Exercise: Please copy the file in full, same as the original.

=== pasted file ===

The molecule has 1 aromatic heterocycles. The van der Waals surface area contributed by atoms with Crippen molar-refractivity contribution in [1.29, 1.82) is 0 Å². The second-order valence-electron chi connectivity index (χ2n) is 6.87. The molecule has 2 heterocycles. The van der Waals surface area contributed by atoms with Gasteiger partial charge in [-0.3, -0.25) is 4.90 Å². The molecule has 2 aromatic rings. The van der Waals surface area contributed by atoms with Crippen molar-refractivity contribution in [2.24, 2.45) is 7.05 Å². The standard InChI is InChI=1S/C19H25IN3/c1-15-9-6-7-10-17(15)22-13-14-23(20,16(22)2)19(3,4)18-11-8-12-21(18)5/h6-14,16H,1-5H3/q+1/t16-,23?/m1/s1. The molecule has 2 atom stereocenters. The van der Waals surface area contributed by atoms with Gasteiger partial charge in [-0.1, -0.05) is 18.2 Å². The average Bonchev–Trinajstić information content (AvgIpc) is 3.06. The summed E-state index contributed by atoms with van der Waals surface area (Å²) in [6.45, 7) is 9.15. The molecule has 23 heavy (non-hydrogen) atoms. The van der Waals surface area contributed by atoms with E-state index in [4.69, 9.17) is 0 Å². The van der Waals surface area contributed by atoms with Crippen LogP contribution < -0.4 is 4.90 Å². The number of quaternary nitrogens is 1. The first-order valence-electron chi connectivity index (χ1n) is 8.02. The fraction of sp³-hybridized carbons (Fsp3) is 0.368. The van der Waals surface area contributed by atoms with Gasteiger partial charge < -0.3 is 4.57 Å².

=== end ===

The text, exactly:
The molecule has 1 aromatic heterocycles. The van der Waals surface area contributed by atoms with Crippen molar-refractivity contribution in [1.29, 1.82) is 0 Å². The second-order valence-electron chi connectivity index (χ2n) is 6.87. The molecule has 2 heterocycles. The van der Waals surface area contributed by atoms with Gasteiger partial charge in [-0.3, -0.25) is 4.90 Å². The molecule has 2 aromatic rings. The van der Waals surface area contributed by atoms with Crippen molar-refractivity contribution in [2.24, 2.45) is 7.05 Å². The standard InChI is InChI=1S/C19H25IN3/c1-15-9-6-7-10-17(15)22-13-14-23(20,16(22)2)19(3,4)18-11-8-12-21(18)5/h6-14,16H,1-5H3/q+1/t16-,23?/m1/s1. The molecule has 2 atom stereocenters. The van der Waals surface area contributed by atoms with Gasteiger partial charge in [-0.1, -0.05) is 18.2 Å². The average Bonchev–Trinajstić information content (AvgIpc) is 3.06. The summed E-state index contributed by atoms with van der Waals surface area (Å²) in [6.45, 7) is 9.15. The molecule has 23 heavy (non-hydrogen) atoms. The van der Waals surface area contributed by atoms with E-state index in [4.69, 9.17) is 0 Å². The van der Waals surface area contributed by atoms with Crippen LogP contribution < -0.4 is 4.90 Å². The number of quaternary nitrogens is 1. The first-order valence-electron chi connectivity index (χ1n) is 8.02. The fraction of sp³-hybridized carbons (Fsp3) is 0.368. The van der Waals surface area contributed by atoms with Gasteiger partial charge < -0.3 is 4.57 Å².